Laurent Mauduit, co-founder of French investigative online outlet Mediapart, told CPJ that his website had faced about 300 lawsuits since its founding in 2008. Mauduit himself has received 12 legal complaints from a single bank. “We live in a judicial universe of litigation,” he said. Matthew Caruana Galizia, son of the murdered Maltese journalist, has told EU institutions that his mother was facing 43 civil and five criminal libel suits at the time of her assassination70 – some of which her family are still fighting years after her death.
A March 2023 text agreed by member states indicates they want to water down key parts of the draft law, including the important provisions for cross-border cases and early dismissal. CASE cited the “compromise proposal” as “self-defeating” and “contrary to the purpose of the anti-SLAPP Directive and undermines its spirit.”
The EU has also responded to pressure to rein in big tech, putting into effect the long-awaited Digital Services Act (DSA) and Digital Markets Act in November 2022 (to be applied in full by member states by 2024).71 According to digital-rights group Access Now, the DSA was the “first time in the history of EU platform governance regulation that people’s fundamental rights are put at the forefront,”72 with both acts seeking to “create a safer digital space.”73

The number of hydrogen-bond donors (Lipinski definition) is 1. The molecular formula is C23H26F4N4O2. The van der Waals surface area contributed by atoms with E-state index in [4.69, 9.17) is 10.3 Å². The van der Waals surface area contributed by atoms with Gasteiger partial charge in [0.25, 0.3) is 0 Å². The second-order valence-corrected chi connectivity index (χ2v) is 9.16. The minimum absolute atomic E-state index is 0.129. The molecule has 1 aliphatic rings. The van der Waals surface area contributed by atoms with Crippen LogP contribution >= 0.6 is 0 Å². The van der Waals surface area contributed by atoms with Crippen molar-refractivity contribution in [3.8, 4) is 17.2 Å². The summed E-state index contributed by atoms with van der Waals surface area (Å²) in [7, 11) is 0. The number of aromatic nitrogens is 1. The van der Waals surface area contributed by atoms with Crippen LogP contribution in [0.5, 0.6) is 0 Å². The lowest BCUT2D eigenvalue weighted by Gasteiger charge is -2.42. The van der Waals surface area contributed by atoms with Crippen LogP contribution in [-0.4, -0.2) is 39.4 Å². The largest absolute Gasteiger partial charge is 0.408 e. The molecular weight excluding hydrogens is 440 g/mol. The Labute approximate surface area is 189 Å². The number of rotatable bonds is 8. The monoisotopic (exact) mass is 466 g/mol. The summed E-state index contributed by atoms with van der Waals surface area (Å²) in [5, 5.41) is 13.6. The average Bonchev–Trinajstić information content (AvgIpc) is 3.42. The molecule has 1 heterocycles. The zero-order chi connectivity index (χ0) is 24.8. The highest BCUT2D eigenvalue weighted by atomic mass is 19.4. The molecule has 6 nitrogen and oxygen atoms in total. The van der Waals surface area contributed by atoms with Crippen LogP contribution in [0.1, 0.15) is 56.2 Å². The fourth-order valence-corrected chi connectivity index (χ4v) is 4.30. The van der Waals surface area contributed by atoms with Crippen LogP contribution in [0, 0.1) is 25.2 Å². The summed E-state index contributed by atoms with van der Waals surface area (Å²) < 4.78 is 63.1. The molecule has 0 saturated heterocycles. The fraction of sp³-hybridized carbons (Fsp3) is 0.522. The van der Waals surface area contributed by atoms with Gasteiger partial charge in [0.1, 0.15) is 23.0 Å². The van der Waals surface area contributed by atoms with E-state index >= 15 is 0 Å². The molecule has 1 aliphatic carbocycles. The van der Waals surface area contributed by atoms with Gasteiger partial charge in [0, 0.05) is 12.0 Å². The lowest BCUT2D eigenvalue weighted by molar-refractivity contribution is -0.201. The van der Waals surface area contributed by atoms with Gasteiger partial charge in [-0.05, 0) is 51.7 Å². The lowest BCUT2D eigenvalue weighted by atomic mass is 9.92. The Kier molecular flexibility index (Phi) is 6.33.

The DSA covered the question of content moderation, which media representatives and organizations like CPJ had noted could potentially impact journalism through the removal of journalistic content or of sensitive yet legitimate source material.74 The reactions to the bill were nuanced. “The final bill avoids transforming social networks and search engines into censorship tools, which is great news,” said the Electronic Frontier Foundation, a defender of free speech online. “It also retains important principles under the previous internet rules that helped to make the internet free, such as allowing liability exemptions for online platforms for the speech of others and limiting user monitoring. And it improves things as well, by imposing higher standards for transparency around content moderation and creating more user control over algorithmically-curated recommendations.”